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Beyond The Whiteness of Whiteness: Memoir of a White Mother of Black Sons

3.98  ·  Rating details ·  120 Ratings  ·  14 Reviews
“I am Black,” Jane Lazarre’s son tells her. “I have a Jewish mother, but I am not ‘biracial.’ That term is meaningless to me.” She understands, she says—but he tells her, gently, that he doesn’t think so, that she can’t understand this completely because she is white. Beyond the Whiteness of Whiteness is Jane Lazarre’s memoir of coming to terms with this painful truth, of ...more
Paperback, 168 pages
Published August 13th 1997 by Duke University Press Books (first published 1996)
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Tracy
Nov 29, 2009 rated it really liked it
A very difficult, thought-provoking book. It is difficult for me to hear or read about the struggles that Black people (and other people of color) have that I don't have simply because I am white. It makes me uncomfortable to think others aren't treated the same way I am, and it makes me uneasy to know that I don't even realize it until it's pointed out to me. I don't want to be racist, but I fear my ignorance leads me to unintentional racism.

The author's story of watching her boys (now grown)
...more
Megs
Aug 27, 2008 rated it really liked it
Shelves: memoir
This book covers a sensitive topic that is of the utmost importance. Understanding the racism that is embedded in European-American culture (as well as in other places) is not only important but absolutely necessary if we hope to live in a harmonious and loving world.
Duke Press
"[An] illuminating book . . . Beyond the Whiteness of Whiteness offer[s] invaluable insights not just for those working to raise children in biracial families, but for all who would like to understand the notion of whiteness in order to see beyond it and reach for fairness."
— Boyd Zenner Women's Review of Books

"This is a passionate, provocative, and moving narrative that should be on every American's reading list. Jane Lazarre writes from an angle of vision that seems completely missing from t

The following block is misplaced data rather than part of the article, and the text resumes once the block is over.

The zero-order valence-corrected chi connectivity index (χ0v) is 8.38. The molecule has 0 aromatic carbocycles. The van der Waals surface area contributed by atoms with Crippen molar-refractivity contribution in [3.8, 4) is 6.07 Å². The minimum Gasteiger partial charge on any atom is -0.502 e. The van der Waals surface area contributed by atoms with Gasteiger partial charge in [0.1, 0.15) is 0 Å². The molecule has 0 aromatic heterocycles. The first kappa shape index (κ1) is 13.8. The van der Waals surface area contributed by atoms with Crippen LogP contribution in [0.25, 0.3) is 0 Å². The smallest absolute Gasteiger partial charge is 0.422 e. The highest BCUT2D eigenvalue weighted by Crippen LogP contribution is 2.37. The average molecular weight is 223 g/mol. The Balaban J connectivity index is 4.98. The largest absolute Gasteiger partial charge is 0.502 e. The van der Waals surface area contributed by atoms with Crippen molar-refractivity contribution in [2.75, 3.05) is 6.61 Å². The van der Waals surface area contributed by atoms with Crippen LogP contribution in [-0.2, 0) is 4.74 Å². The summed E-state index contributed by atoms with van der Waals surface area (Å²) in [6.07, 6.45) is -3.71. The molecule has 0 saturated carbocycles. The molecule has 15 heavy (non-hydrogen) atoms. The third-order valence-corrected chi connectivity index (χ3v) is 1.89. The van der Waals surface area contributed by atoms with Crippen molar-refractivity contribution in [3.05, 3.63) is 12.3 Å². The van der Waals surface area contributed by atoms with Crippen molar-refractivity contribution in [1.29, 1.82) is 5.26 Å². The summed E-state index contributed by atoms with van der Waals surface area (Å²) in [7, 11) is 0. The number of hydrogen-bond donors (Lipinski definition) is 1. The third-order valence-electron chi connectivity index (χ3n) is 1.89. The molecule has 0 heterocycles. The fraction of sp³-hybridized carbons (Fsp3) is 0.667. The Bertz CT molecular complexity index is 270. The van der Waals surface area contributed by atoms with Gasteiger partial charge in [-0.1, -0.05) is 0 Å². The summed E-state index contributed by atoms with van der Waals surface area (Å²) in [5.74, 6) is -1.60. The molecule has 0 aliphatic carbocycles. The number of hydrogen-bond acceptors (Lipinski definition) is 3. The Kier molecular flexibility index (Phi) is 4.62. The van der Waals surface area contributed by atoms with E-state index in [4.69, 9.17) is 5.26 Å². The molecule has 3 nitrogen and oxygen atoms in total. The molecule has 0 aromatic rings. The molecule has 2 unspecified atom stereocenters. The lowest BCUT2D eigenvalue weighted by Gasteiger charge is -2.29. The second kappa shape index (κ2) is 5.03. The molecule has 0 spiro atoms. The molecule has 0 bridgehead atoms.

...more
Sarah
It was heartbreaking to read her stories of the racism encountered by her sons and the racism encountered by the whole family when together. But more heartbreaking was the alienation she felt from her own family.

What I wondered throughout, though, was to what degree the family's class buffered what would inevitably be worse if her husband or both of them had not been so socioeconomically elite (at least in adulthood). Her family is clearly at least upper-middle class (some would say it is impos
...more
Laurel
Mar 24, 2012 rated it it was amazing
"Beyond the Whiteness of Whiteness" is now marked as "read" on my profile, though it's words will long remain in my mind. Lazarre has presented many aspects of racism and of consciousness that in some ways, made an exhausting read, as it brought me to reflect on the ways in which race has pervaded my own life or how its absence has allowed me to live comfortably. I am still not sure what to do with many of the bits of consciousness this book has produced within me, but I found this to be a wonde ...more
Aunnalea
Feb 10, 2013 rated it it was amazing
Reading this book was like having all of my internal thoughts, and fears, and love laid out on a page. If you are a white person who loves a black person in this f*ed up racist world, you must read this book.

"It is not that we cannot understand each other, but that we presume that understanding too quickly, close the unfamiliar story down with out own intrusive narrating, have no patience or endurance for the difficult times of exile to that wilderness which can often feel lonely and unsafe."

As
...more
Franny Burd
May 28, 2008 rated it did not like it
Recommends it for: no one
I am a mother of a bi-racial son, and there are no words to describe how much I hated this book and the author's pious attitude toward race and how it's perceived in this country. If you're looking for a book dealing with raising children of mixed race, I would highly recommend "The Color of Water" instead, one of my all-time favorite books. Yes, I'm sure I'll be labeled as a just another white woman who "doesn't get it", but so be it.
Tana
Jun 14, 2011 rated it really liked it
This resonated with me on so many levels and in so many ways.
Becky
Feb 06, 2008 rated it it was amazing
Shelves: memior
An incredible read. Should be required reading for everyone. A white mother's story of raising her half-white half-black sons.
Kaycee Looney
Mar 03, 2011 rated it really liked it
A book that really made me think about race relations in America. I would recommend it to others interested in the subject.
Alycia
Jun 01, 2016 rated it liked it
Shelves: race-in-america
Skimmmed!
Robin Stevenson
Feb 09, 2012 rated it really liked it
Thoughtful and thought-provoking.
Alex
Nov 26, 2007 rated it really liked it
Touching and eye opening memoir by a writer more literary than sociological. Loving view into the heart of family.
Jonathan
May 09, 2014 rated it really liked it
Many excellent points - clearly written and a great addition to the library of Racial consciousness.
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Jane Lazarre is the author of numerous works of fiction and nonfiction, including the memoirs Beyond the Whiteness of Whiteness: Memoir of a White Mother of Black Sons, Wet Earth and Dreams: A Narrative of Grief and Recovery, and The Mother Knot, as well as the novels Inheritance and Some Place Quite Unknown. She has won awards for her fiction from the National Endowment for the Arts and the New Y ...more
More about Jane Lazarre...